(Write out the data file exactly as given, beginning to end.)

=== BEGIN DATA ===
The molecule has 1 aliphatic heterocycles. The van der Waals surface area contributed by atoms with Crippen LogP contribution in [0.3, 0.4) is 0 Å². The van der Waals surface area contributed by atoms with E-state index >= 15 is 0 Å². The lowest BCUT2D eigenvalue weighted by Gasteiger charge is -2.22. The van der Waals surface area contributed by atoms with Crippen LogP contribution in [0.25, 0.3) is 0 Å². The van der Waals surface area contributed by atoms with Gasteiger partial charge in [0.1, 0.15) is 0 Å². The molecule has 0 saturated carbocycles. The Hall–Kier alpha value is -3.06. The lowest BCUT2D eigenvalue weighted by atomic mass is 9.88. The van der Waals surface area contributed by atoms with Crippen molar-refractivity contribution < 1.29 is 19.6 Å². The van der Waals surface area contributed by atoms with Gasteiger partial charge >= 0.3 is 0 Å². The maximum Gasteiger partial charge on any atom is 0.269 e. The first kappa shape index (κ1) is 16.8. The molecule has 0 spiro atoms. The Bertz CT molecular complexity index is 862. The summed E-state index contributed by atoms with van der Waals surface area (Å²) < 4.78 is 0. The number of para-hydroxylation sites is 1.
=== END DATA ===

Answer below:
The molecule has 1 aliphatic heterocycles. The van der Waals surface area contributed by atoms with Crippen LogP contribution in [0.3, 0.4) is 0 Å². The van der Waals surface area contributed by atoms with E-state index >= 15 is 0 Å². The lowest BCUT2D eigenvalue weighted by Gasteiger charge is -2.22. The van der Waals surface area contributed by atoms with Crippen LogP contribution in [0.25, 0.3) is 0 Å². The van der Waals surface area contributed by atoms with Gasteiger partial charge in [0.1, 0.15) is 0 Å². The molecule has 0 saturated carbocycles. The Hall–Kier alpha value is -3.06. The lowest BCUT2D eigenvalue weighted by atomic mass is 9.88. The van der Waals surface area contributed by atoms with Crippen molar-refractivity contribution < 1.29 is 19.6 Å². The van der Waals surface area contributed by atoms with Gasteiger partial charge >= 0.3 is 0 Å². The maximum Gasteiger partial charge on any atom is 0.269 e. The first kappa shape index (κ1) is 16.8. The molecule has 0 spiro atoms. The Bertz CT molecular complexity index is 862. The summed E-state index contributed by atoms with van der Waals surface area (Å²) < 4.78 is 0. The number of para-hydroxylation sites is 1.